How to live by your values, according to Andy Grove
An Elegy for Andy Grove
I didn’t think I’d miss my old professor Andy Grove. But on the day he died, I felt a great loss. So I thought about him, this most improbable of heroes, the Hungarian immigrant who escaped communism and founded a little startup that became Intel Corporation. The entreprenuers of the world revered him. The privileged of the world first scorned him — and then revered him, too. But not just for his might. For something truer, deeper, more beautiful. Something that he taught me then, and still resonates in me now. What is that something?
Andy Grove wasn’t just a winner. He was a leader. We are so blind today that we think they mean the same thing, but there’s a world of difference between the two. One can guide each and every one of us, as we stretch our own selves in our own little startups.
A winner is someone who wins something. An award, a fortune, a promotion, and so forth. A leader is someone who leads people, right? We don’t really call someone a “leader” unless they’ve got something to lead. But even that’s just a superficial definition. In Andy Grove, I see what the idea — it is not just a word — really means, and why it matters.
A true leader is someone who inspires people to work on things that matter, resonate, endure. What are those things? They’re not just degrees, money, job titles. Throughout history, the figures that we think of as inspired leaders, whether they are Andy Grove or Richard Feynman, defend values.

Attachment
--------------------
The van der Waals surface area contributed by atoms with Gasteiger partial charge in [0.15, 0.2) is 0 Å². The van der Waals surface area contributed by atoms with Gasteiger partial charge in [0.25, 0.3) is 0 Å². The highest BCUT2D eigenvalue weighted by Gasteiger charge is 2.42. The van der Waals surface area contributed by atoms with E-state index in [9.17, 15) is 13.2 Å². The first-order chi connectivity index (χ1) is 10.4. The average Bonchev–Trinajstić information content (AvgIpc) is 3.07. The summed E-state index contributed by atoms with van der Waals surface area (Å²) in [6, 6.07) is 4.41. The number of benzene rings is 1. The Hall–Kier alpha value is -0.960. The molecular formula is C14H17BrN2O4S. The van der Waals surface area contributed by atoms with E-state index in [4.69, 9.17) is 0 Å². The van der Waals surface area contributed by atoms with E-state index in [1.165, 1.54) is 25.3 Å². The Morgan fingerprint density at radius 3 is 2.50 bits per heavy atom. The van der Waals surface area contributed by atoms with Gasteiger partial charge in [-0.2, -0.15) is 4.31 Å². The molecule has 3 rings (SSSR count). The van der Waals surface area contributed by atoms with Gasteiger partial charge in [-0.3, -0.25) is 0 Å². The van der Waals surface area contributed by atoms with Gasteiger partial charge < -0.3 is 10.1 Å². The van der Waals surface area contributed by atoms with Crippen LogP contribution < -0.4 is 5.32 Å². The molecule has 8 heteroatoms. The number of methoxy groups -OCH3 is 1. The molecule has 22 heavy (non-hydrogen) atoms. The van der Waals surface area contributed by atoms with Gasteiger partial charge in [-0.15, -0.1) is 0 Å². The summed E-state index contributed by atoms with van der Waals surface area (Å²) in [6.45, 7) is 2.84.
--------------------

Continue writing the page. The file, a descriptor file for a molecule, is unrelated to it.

So what are values? They are not what you think they are. You’re probably thinking: values are whatever you think is important. I like smoothies, therefore I value strawberry smoothies. That’s not what values are about. Genuine values are what you think is worthy for everybody. What everybody should have, possess, obtain, own, inalienably, irrevocably, naturally, simply because they exist.
Andy Grove wasn’t just a winner. He was a leader. We are so blind today that we think they mean the same thing, but there’s a world of difference between the two.
Values aren’t about you at all. Values are about everyone. Yet so lost we are in this decade of decline that we forgot the most fundamental ethical idea of all, which is that a value is what makes life worthy. Not just your life, at everyone’s expense.
The list of possible values, then, is small. There aren’t too many things that a sensible person can believe are valuable to everyone. You can’t really hold slavery as a “value,” unless you want to be a slave. So to name a few: Truth. Freedom. Equality.
Those are the values that Andy Grove instilled in his students at Stanford University, in every single class. Those are the values that he practiced, not just for himself, but for us.
Sure, it’s true that we can “each have our own definitions” of values. But it’s truer to say that a few people live their definitions, while most don’t.
Why not? Because really living our values requires not just bravery, grit, cleverness, or might. But the mightiness thing of all. Love. Not in the romantic sense, it’s not Valentine’s day yet. But in the true sense of self-sacrifice. Why? A value is something we believe is good for everyone, not just for us. So to really live our values, we must often forego what is only good for us, right? If we can do that, then we can genuinely love the people we are leading a little bit, right?